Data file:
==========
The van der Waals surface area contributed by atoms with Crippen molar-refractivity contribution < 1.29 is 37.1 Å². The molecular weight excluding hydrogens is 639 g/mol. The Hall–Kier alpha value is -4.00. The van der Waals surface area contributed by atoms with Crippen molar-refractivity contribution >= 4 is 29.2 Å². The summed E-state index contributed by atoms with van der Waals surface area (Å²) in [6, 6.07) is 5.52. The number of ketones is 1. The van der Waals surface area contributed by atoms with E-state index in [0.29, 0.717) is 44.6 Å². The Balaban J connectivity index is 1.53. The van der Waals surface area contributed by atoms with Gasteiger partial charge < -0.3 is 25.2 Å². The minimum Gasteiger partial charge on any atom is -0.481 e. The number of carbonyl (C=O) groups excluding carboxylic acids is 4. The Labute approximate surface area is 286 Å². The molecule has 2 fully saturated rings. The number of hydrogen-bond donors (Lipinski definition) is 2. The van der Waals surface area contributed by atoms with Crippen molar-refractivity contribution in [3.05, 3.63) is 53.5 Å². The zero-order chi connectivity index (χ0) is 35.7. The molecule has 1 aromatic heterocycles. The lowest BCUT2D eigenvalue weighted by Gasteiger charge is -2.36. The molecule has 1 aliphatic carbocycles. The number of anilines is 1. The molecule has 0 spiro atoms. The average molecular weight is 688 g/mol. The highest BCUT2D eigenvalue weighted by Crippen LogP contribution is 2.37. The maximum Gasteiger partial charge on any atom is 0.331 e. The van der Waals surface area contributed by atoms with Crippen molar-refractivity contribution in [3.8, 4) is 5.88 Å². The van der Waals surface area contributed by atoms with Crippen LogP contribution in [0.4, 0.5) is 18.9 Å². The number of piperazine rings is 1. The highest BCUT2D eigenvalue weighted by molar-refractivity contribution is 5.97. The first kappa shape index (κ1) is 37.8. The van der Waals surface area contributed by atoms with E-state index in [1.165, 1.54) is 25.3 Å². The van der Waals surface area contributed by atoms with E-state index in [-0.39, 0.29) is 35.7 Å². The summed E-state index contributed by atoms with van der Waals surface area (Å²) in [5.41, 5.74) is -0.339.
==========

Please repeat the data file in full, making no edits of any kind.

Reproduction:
The van der Waals surface area contributed by atoms with Crippen molar-refractivity contribution < 1.29 is 37.1 Å². The molecular weight excluding hydrogens is 639 g/mol. The Hall–Kier alpha value is -4.00. The van der Waals surface area contributed by atoms with Crippen molar-refractivity contribution >= 4 is 29.2 Å². The summed E-state index contributed by atoms with van der Waals surface area (Å²) in [6, 6.07) is 5.52. The number of ketones is 1. The van der Waals surface area contributed by atoms with E-state index in [0.29, 0.717) is 44.6 Å². The Balaban J connectivity index is 1.53. The van der Waals surface area contributed by atoms with Gasteiger partial charge < -0.3 is 25.2 Å². The minimum Gasteiger partial charge on any atom is -0.481 e. The number of carbonyl (C=O) groups excluding carboxylic acids is 4. The Labute approximate surface area is 286 Å². The molecule has 2 fully saturated rings. The number of hydrogen-bond donors (Lipinski definition) is 2. The van der Waals surface area contributed by atoms with Crippen molar-refractivity contribution in [3.05, 3.63) is 53.5 Å². The zero-order chi connectivity index (χ0) is 35.7. The molecule has 1 aromatic heterocycles. The lowest BCUT2D eigenvalue weighted by Gasteiger charge is -2.36. The molecule has 1 aliphatic carbocycles. The number of anilines is 1. The molecule has 0 spiro atoms. The average molecular weight is 688 g/mol. The highest BCUT2D eigenvalue weighted by Crippen LogP contribution is 2.37. The maximum Gasteiger partial charge on any atom is 0.331 e. The van der Waals surface area contributed by atoms with Crippen molar-refractivity contribution in [3.8, 4) is 5.88 Å². The van der Waals surface area contributed by atoms with Crippen LogP contribution in [0.4, 0.5) is 18.9 Å². The number of piperazine rings is 1. The highest BCUT2D eigenvalue weighted by molar-refractivity contribution is 5.97. The first kappa shape index (κ1) is 37.8. The van der Waals surface area contributed by atoms with E-state index in [1.165, 1.54) is 25.3 Å². The van der Waals surface area contributed by atoms with E-state index in [-0.39, 0.29) is 35.7 Å². The summed E-state index contributed by atoms with van der Waals surface area (Å²) in [5.41, 5.74) is -0.339.